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Joined: Fri Feb 20, 2004 4:32 am
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Location: India
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PostPosted: Thu Mar 31, 2005 10:13 am 
fickle wrote:
kapilgain wrote:
1.d4 Nf6 2.c4 g6 3.Nc3 d5 4.cxd5 Nxd5 5.e4 Nxc3 6.bxc3 Bg7 7.Bc4 O-O 8. Ne2 Nc6 9.Be3 b6 10.h4 Na5 11.Bd3 c5 12.Rc1 Be6 13.d5 Bc8 14.c4 e6 15.Nc3! Be5 16.Bg5!? Bf6 17.Qd2 Ba6 18.Ne2 Bxg5 19.hxg5 f6!? 20.gxf6 Qxf6 21.O-O exd5 22. cxd5 c4!? 23.Bc2 = (1/2-1/2)


You really think this position is drawn? Let's take a look at it:

White has two connected passed pawns in the middle of the board! Black has one passed pawn on the c-file, and it isn't going anywhere.

White's king is safely ensconced behind a bulwark of pawns - only the h-pawn is missing. Black's king, however, is much more exposed: the f-pawn is gone and the g-pawn has been moved, weakening the dark squares around the king.

White has developed all his pieces, whereas Black has still not moved his queen's rook.

Black's bishop and knight are stranded on the side of the board, where they are tied down defending one pawn. White's pieces, however, are quite active.

I'm not sure what the lines on your diagram mean. Are you suggesting possible moves for Black? You'll really have to give me some variations to convince me that this is a draw. :)

In the meantime, here's a fairly straightforward win I played against the computer:

1.d4 Nf6 2.c4 g6 3.Nc3 d5 4.cxd5 Nxd5 5.e4 Nxc3 6.bxc3 Bg7 7.Bc4 O-O 8.Ne2 Nc6 9.Be3 b6 10.h4 Na5 11.Bd3 c5 12.Rc1 Be6 13.d5 Bc8 14.c4 e6 15.Nc3! Be5 16.Bg5!? Bf6 17.Qd2 Ba6 18.Ne2 Bxg5 19.hxg5 f6!? 20.gxf6 Qxf6 21.O-O exd5 22.cxd5 c4!? 23.Bc2 {see diagram} Nb7 24.Qc3 Qd6 25.Rcd1 Rae8 26.f4 Qd7 27.e5 Qg4 28.Qf3 Qc8 29.Qg3 Qc7 30.d6 Qg7 31.Nc3 Kh8 32.Nd5 Rf7 33.Qh3 Nc5 34.Nc7 Rxc7 35.dxc7 Rg8 36.f5 Bc8 37.e6 gxf5 38.Rd8 Nxe6 39.Rxg8+ Kxg8 40.Bxf5 Nxc7 41.Bxh7+ Kh8 42.Qxc8+ Kxh7 43.Rf3 Qa1+ 44.Kh2 Qe5+ 45.Rg3 Qh5+ 46.Rh3 Qxh3+ 47.Kxh3 1-0


1.d4 Nf6 2.c4 g6 3.Nc3 d5 4.cxd5 Nxd5 5.e4 Nxc3 6.bxc3 Bg7 7.Bc4 O-O 8.Ne2 Nc6 9.Be3 b6 10.h4 Na5 11.Bd3 c5 12.Rc1 Be6 13.d5 Bc8 14.c4 e6 15.Nc3! Be5 16.Bg5!? Bf6 17.Qd2 Ba6 18.Ne2 Bxg5 19.hxg5 f6!? 20.gxf6 Qxf6 21.O-O exd5 22.cxd5 c4!? 23.Bc2 Nb7 24.Qc3 Qxc3 25.Nxc3 Nc5 :-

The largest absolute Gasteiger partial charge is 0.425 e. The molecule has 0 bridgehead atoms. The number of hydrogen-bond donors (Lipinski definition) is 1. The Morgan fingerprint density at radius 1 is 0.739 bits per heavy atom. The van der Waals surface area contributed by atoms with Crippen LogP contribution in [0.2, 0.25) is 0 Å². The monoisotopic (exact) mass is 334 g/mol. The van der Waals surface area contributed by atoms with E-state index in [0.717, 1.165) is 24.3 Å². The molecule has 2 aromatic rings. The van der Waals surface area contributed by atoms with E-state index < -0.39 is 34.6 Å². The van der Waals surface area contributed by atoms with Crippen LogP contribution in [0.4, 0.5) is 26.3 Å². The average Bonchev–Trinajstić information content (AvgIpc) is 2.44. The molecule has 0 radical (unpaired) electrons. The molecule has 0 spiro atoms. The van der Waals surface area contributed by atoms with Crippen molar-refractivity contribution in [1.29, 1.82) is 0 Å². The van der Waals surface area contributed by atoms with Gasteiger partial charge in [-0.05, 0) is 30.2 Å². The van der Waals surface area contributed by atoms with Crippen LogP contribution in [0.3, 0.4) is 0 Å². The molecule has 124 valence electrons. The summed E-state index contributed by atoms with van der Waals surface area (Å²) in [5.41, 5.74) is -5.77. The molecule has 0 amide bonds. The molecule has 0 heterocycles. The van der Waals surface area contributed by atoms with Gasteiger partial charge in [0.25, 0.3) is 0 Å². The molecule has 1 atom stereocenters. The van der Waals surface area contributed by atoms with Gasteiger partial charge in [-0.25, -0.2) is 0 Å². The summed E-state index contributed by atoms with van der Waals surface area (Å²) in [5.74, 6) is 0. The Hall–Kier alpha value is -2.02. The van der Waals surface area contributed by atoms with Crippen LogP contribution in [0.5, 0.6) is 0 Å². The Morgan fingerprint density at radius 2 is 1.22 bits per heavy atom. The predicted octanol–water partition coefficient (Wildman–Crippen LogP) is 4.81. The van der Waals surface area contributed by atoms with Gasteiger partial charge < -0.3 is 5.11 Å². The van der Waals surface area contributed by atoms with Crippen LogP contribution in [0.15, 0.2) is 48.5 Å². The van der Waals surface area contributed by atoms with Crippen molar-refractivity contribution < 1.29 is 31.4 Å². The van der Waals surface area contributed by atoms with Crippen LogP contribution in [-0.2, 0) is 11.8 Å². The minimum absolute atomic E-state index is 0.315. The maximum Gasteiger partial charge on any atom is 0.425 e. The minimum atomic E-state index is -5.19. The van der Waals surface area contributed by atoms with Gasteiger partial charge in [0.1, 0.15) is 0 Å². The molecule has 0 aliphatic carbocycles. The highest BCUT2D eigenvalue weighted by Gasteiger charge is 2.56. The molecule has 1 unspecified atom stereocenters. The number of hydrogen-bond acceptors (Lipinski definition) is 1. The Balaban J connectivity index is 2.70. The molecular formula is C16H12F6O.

a) 26.Rfd1 Nd3 27.Bxd3 cxd3 28.d6 Rae8 29.f3 Re6 30.e5! Rxe5 31.Ne4 Kg7!! 32.Rc7+ Rf7 33.d7 Rd5 34.Rxa7 Bb5 35.Nc3 Rdxd7 36.Rxd7 Bxd7 37.Rxd3 =

b) 26.Rcd1 Nd3 27.Rd2 Rac8 28.f3!? h6!? 29.Rfd1 Rc5 30.Bxd3 cxd3 31.Na4 Ra5 32.Nb2 Rxa2 33.Nxd3 Rxd2 34.Rxd2 Bxd3 35.Rxd3 =

c) 26.d6 Nd3 27.Bxd3 cxd3 28.Rfd1 Rae8 29.f3!? Re6 30.Nd5! Rxd6 31.a4 Rf7 32.Nb4 d2! 33.Rc2 Bb7 34.Rcxd2 Rxd2 35.Rxd2 =

d) 26.e5 Nd3 27.Bxd3 cxd3 28.Rfd1 Rae8 29.e6 Bc4 30.Rb1 Re7 31.Rb4 b5! 32.Nxb5 Bxd5 33.Rxd3 Bxa2 34.Ra4 Bxe6 35.Rxa7 Rxa7 36.Nxa7 Bf5 =

This should convince you! :wink:

By the way, in the diagram those arrows suggested plausible moves for black in the later course of the game; while those red squares suggest strong outpost for the Black pieces.


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Rook
 
Joined: Sat Oct 18, 2003 10:33 am
Posts: 80
Location: Dublin
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PostPosted: Wed Apr 13, 2005 9:24 am 
kapilgain wrote:
This should convince you! :wink:

You'd think! :D

Quote:
1.d4 Nf6 2.c4 g6 3.Nc3 d5 4.cxd5 Nxd5 5.e4 Nxc3 6.bxc3 Bg7 7.Bc4 O-O 8.Ne2 Nc6 9.Be3 b6 10.h4 Na5 11.Bd3 c5 12.Rc1 Be6 13.d5 Bc8 14.c4 e6 15.Nc3! Be5 16.Bg5!? Bf6 17.Qd2 Ba6 18.Ne2 Bxg5 19.hxg5 f6!? 20.gxf6 Qxf6 21.O-O exd5 22.cxd5 c4!? 23.Bc2 Nb7 24.Qc3 Qxc3 25.Nxc3 Nc5 :-

a) 26.Rfd1 Nd3 27.Bxd3 cxd3 28.d6 Rae8 29.f3 Re6 30.e5! Rxe5 31.Ne4 Kg7!! 32.Rc7+ Rf7 33.d7 Rd5 34.Rxa7 Bb5 35.Nc3 Rdxd7 36.Rxd7 Bxd7 37.Rxd3 =

b) 26.Rcd1 Nd3 27.Rd2 Rac8 28.f3!? h6!? 29.Rfd1 Rc5 30.Bxd3 cxd3 31.Na4 Ra5 32.Nb2 Rxa2 33.Nxd3 Rxd2 34.Rxd2 Bxd3 35.Rxd3 =

c) 26.d6 Nd3 27.Bxd3 cxd3 28.Rfd1 Rae8 29.f3!? Re6 30.Nd5! Rxd6 31.a4 Rf7 32.Nb4 d2! 33.Rc2 Bb7 34.Rcxd2 Rxd2 35.Rxd2 =

d) 26.e5 Nd3 27.Bxd3 cxd3 28.Rfd1 Rae8 29.e6 Bc4 30.Rb1 Re7 31.Rb4 b5! 32.Nxb5 Bxd5 33.Rxd3 Bxa2 34.Ra4 Bxe6 35.Rxa7 Rxa7 36.Nxa7 Bf5 =


e) 26.Rce1!? Nd3 27.Re2 Rae8!? 28.e5! Rf7 29.e6 Rfe7 30.f4 Kh8 31.f5 gxf5 32.Rxf5 Rd8 33.Re3 Bc8 34.Ref3 Kg8 35.Rf6 1-0 :?:

I still think White's two central pawns are decisive.